Statements in a newspaper article that an individual posted "homophobic tweets" and "spouts hatred and homophobia towards others" were defamatory, but although the author's opinion that that individual was homophobic was incorrect, her statements were fair comment on a matter of public interest and no liability in damages resulted, a sheriff has ruled.
Sheriff Nigel Ross gave the decision at Edinburgh Sheriff Court when he assoilzied the author of the statements, former Scottish Labour leader Kezia Dugdale, in an action brought by Stuart Campbell, author of the independence-supporting "Wings over Scotland" blog.
Ms Dugdale's comments were made in response to Mr Campbell tweeting of another politician: "Oliver Mundell is the sort of public speaker that makes you wish his dad had embraced his homosexuality sooner." After proof the sheriff found that this was intended to be insulting about Oliver Mundell's speaking abilities, rather than being motivated by homophobia or containing homophobic comments. He also found that Ms Dugdale's opinion of Mr Campbell was based on the tweet; that her opinion was genuinely and honestly held but was not in fact correct; but that the parts of her article complained of were comment or opinion and not statements of fact.
From that the sheriff concluded that the comments were fair, even though incorrect, because the content of the tweet "formed a basis of fact for a rational belief that it was derogatory about homosexual people". Mr Campbell's motivation was not relevant in assessing whether Ms Dugdale’s comments were fair. Accordingly, despite Ms Dugdale incorrectly implying that Mr Campbell was homophobic, her article was protected under the principle of fair comment.
Sheriff Ross accepted that despite Ms Dugdale's denial that she intended to go beyond criticising the tweet itself, the test for a defamatory innuendo was what a reasonable reader would take from the article, and "In my view the reasonable reader would inevitably conclude that the meaning of the article, as a reasonable, natural or necessary interpretation of its terms, was that Mr Campbell, and not just his tweet, was homophobic."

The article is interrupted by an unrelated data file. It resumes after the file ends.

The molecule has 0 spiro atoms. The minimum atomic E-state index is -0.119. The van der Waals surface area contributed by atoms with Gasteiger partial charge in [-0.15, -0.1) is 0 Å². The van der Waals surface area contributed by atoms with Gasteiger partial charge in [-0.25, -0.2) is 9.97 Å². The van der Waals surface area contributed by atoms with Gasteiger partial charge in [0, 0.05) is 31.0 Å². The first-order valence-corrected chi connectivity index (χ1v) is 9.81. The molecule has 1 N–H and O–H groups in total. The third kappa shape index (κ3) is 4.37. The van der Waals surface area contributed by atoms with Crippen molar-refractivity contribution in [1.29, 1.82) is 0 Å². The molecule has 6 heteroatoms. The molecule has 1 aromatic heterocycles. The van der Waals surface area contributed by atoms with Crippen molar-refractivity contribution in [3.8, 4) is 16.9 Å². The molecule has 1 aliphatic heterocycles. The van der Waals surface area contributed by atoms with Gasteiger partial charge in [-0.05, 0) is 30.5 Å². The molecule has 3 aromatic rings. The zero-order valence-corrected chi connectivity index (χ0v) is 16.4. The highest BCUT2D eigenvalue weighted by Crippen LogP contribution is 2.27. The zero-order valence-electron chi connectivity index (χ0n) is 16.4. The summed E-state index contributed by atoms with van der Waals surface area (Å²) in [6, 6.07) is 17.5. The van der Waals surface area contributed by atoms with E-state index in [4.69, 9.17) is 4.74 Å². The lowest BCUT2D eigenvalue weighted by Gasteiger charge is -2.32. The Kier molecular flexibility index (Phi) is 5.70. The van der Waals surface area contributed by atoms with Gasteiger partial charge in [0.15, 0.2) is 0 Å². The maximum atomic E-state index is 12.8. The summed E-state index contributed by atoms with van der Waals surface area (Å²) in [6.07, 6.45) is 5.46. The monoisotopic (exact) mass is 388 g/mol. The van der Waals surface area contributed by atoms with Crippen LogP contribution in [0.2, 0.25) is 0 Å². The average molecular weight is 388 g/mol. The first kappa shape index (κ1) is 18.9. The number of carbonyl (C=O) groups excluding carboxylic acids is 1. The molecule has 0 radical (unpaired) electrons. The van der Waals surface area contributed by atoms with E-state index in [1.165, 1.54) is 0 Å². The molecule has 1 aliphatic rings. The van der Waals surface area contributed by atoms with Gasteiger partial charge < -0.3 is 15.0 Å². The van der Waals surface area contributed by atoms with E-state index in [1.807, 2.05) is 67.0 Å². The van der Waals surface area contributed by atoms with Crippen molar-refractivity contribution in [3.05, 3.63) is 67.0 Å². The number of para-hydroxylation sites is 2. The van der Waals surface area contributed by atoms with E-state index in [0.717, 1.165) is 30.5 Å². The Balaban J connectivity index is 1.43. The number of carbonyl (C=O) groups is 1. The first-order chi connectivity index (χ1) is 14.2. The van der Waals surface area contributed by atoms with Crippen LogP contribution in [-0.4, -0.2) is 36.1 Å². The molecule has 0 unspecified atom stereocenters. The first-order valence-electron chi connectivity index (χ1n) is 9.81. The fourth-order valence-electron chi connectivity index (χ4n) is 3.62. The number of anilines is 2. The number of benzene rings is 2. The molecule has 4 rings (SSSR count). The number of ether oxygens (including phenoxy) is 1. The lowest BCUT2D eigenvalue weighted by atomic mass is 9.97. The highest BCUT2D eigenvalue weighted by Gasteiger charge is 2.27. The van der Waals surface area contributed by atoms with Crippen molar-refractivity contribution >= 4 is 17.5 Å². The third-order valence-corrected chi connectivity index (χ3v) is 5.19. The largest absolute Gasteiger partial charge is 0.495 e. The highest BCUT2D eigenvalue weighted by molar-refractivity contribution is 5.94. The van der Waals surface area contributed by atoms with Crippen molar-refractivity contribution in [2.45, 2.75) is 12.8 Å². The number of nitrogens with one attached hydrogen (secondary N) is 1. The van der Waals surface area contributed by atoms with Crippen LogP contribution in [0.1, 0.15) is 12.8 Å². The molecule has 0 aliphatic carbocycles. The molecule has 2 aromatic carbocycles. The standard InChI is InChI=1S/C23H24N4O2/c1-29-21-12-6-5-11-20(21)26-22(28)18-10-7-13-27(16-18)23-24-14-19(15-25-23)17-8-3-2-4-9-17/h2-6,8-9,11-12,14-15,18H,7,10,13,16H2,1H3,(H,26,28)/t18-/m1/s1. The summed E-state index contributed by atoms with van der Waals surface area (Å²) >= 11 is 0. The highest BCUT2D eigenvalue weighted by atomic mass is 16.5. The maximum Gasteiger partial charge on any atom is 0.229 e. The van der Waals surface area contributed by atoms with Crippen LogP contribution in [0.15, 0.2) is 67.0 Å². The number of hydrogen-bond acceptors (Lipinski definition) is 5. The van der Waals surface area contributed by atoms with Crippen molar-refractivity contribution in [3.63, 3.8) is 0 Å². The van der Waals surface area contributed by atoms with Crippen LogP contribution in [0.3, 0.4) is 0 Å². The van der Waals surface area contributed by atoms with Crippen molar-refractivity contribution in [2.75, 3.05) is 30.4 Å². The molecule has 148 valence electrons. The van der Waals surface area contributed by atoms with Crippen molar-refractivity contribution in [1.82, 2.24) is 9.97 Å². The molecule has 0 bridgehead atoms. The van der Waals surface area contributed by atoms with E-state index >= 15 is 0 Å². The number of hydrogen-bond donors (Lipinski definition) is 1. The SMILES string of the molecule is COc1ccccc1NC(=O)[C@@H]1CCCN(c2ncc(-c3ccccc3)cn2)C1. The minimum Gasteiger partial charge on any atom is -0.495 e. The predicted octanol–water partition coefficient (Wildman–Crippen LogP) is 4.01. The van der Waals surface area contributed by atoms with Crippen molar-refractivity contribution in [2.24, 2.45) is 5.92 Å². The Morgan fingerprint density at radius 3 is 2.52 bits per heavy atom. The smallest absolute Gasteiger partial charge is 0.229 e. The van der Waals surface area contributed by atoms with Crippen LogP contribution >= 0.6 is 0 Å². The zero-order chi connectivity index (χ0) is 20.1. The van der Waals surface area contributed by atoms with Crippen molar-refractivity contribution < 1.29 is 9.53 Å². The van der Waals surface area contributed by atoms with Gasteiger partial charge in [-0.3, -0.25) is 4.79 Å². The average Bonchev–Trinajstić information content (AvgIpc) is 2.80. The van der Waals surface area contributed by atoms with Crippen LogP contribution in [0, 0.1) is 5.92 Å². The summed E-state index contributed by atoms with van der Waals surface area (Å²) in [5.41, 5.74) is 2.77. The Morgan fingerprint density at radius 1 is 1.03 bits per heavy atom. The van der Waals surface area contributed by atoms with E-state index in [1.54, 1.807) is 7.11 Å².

However he did not accept an argument for Mr Campbell that the article made an allegation of fact that Mr Campbell was a homophobe, because whether someone was homophobic could only be assessed by what they said or did: witnesses had disagreed over whether the tweet was homophobic and this was a matter of opinion, not fact.
If that were wrong, on the evidence the defence of veritas had not been established.
As the statements were held to amount to comment, the question of fair comment arose. This required four elements: (i) comment, not allegations of fact; (ii) comment based on true statements of fact; (iii) matters of public interest; (iv) comments which were fair. The comment element had been found established; and it was not disputed that the case involved matters of public interest. The statements were based on true statements of fact, despite a minor inaccuracy in referring to tweets in the plural rather than singular.
Regarding fairness, a comment could be fair even though it was wrong, as long as it was a comment which could be rationally justified from the correct facts. The sheriff observed: "Mr Campbell’s view is a literal, and semantically-correct, understanding of the meaning of the words which he used. From that starting point, he discounts the validity of any other view. In my view his approach is, at best, incomplete. It does not take into account that other readers will have quite different thoughts...
"It is common sense that the analysis applied by a heterosexual (a dispassionate application of logic based on the dictionary meaning of words) may be entirely different from the analysis applied by a homosexual person (a dismayed search for justification for an unnecessary joke at the apparent expense of a homosexual man). It is not possible to dismiss the latter as less worthy, or less rational, or less fair, than the former."
Even if that was wrong, "the comment was fair because the reasonable reader was able to work out for themselves what Ms Dugdale’s reasoning was, and therefore whether it was fair".
Had damages fallen to be assessed, these would have been limited to £100. There was little evidence that Mr Campbell had suffered any loss, and no proven loss of reputation of any type. There was therefore "no basis for an award for anything other than wounded feelings".
Sheriff Ross observed: "When it comes to valuation of Mr Campbell’s distress, I do not accept that he can hold others to a higher standard of respect than he is willing himself to adopt. He has chosen insult and condemnation as his style. He has received these in return. To use Mr Dunlop’s analogy, having entered the political arena with a quiver of poisoned arrows, to receive an arrow in return might be seen as no more than collateral damage, not an unjust wound. I do not accept that he can dismiss the feelings or reputations of his opponents cheaply, but receive a high valuation of his own."